|Stockings hanging on the fireplace at my parents' house|
Several years on, a follow-up to an older post of mine about not feeling the holiday spirit in Taipei.
Out of habit, I refer to the USA as "home" and Taiwan as...well, as the place I live, I guess. But I've realized recently that referring to these two places in such ways is disingenuous. I used to think that 'being home for Christmas' meant being in the USA, and staying in Taiwan meant 'not going home for Christmas'.
But as much as there are forces keeping me from fully embracing this country as "home", namely because this country in many ways doesn't necessarily want me to call it home, I've realized that too is incorrect.
This Christmas I'll be in our apartment, with my husband and my sister, opening gifts under our tree, and unstuffing my stocking. These things are mine. Brendan is my primary family. I don't live in a house in upstate New York, or even an apartment in Washington DC or anywhere else: I live in an apartment in Taipei, and we are a little family of two with a sibling close by and two cats.
How is that not 'home'? And therefore, how can I say I won't be going 'home for Christmas'? I already am home.
Granted, Taipei isn't the most Christmassy of cities, though I do feel there has been a bit more decoration and music (most of it bad, to be honest - "Joy to the World" was never meant to be a polka) than in previous years, and the cold snap means it really does feel something like winter. It is hard to get into the Christmas spirit still because despite all of those trappings, locals don't celebrate it and everyone else will be going to work as usual on the 25th (although I am not religious, I insist on keeping one little island of Western culture firmly set in the stream of my life - I do not work on Christmas), but regardless, I am spending Christmas at home.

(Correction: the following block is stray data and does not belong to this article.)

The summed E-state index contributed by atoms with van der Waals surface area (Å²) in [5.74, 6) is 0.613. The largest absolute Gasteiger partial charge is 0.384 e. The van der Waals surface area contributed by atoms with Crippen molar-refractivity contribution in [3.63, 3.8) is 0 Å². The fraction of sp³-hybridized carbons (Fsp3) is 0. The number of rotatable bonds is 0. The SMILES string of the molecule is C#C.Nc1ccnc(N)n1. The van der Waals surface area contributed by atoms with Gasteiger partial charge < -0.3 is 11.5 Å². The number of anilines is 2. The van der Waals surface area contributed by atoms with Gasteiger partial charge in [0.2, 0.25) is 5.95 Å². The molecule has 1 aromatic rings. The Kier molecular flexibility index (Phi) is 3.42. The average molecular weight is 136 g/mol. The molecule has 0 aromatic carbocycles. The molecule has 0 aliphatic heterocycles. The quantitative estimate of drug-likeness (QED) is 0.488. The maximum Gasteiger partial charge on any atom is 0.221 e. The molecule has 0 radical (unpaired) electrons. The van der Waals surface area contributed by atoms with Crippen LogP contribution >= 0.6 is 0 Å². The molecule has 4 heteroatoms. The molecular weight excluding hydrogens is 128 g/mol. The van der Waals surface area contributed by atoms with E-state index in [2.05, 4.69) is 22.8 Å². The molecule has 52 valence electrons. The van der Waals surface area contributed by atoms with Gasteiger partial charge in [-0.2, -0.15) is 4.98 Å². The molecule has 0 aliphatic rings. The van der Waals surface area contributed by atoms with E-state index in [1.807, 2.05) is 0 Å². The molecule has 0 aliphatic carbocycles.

It may not be my home forever - in fact it likely won't be for reasons I've posted about before. But it's my home now. I'm not traveling for Christmas, but I will be home.